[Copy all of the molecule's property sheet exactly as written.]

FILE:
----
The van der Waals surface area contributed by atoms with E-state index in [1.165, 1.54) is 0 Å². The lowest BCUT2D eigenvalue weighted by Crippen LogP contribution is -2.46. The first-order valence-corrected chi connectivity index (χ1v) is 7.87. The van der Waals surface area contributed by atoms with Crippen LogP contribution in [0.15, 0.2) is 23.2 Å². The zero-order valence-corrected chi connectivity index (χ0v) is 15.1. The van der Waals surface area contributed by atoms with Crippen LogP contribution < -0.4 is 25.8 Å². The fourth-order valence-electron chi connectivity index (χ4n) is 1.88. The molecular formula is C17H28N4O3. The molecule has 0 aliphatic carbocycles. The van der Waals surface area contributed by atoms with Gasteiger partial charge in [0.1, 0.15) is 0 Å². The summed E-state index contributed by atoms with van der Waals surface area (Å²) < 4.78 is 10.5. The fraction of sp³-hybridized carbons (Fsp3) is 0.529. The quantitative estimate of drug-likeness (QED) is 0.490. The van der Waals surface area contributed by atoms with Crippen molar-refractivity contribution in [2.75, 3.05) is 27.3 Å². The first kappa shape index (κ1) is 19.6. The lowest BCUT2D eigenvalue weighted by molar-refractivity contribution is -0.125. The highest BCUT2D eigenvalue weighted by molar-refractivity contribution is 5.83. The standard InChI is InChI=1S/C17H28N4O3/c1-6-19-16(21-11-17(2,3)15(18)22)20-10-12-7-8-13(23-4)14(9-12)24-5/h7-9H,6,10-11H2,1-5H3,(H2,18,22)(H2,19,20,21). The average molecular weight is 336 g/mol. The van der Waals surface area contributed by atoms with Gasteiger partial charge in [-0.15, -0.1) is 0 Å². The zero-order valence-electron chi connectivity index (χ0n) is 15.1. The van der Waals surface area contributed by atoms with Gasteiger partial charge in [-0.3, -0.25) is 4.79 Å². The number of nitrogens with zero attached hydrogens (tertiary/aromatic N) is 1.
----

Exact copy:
The van der Waals surface area contributed by atoms with E-state index in [1.165, 1.54) is 0 Å². The lowest BCUT2D eigenvalue weighted by Crippen LogP contribution is -2.46. The first-order valence-corrected chi connectivity index (χ1v) is 7.87. The van der Waals surface area contributed by atoms with Crippen LogP contribution in [0.15, 0.2) is 23.2 Å². The zero-order valence-corrected chi connectivity index (χ0v) is 15.1. The van der Waals surface area contributed by atoms with Crippen LogP contribution < -0.4 is 25.8 Å². The fourth-order valence-electron chi connectivity index (χ4n) is 1.88. The molecular formula is C17H28N4O3. The molecule has 0 aliphatic carbocycles. The van der Waals surface area contributed by atoms with Gasteiger partial charge in [0.1, 0.15) is 0 Å². The summed E-state index contributed by atoms with van der Waals surface area (Å²) < 4.78 is 10.5. The fraction of sp³-hybridized carbons (Fsp3) is 0.529. The quantitative estimate of drug-likeness (QED) is 0.490. The van der Waals surface area contributed by atoms with Crippen molar-refractivity contribution in [2.75, 3.05) is 27.3 Å². The first kappa shape index (κ1) is 19.6. The lowest BCUT2D eigenvalue weighted by molar-refractivity contribution is -0.125. The highest BCUT2D eigenvalue weighted by molar-refractivity contribution is 5.83. The standard InChI is InChI=1S/C17H28N4O3/c1-6-19-16(21-11-17(2,3)15(18)22)20-10-12-7-8-13(23-4)14(9-12)24-5/h7-9H,6,10-11H2,1-5H3,(H2,18,22)(H2,19,20,21). The average molecular weight is 336 g/mol. The van der Waals surface area contributed by atoms with Gasteiger partial charge in [-0.15, -0.1) is 0 Å². The zero-order valence-electron chi connectivity index (χ0n) is 15.1. The van der Waals surface area contributed by atoms with Gasteiger partial charge in [-0.3, -0.25) is 4.79 Å². The number of nitrogens with zero attached hydrogens (tertiary/aromatic N) is 1.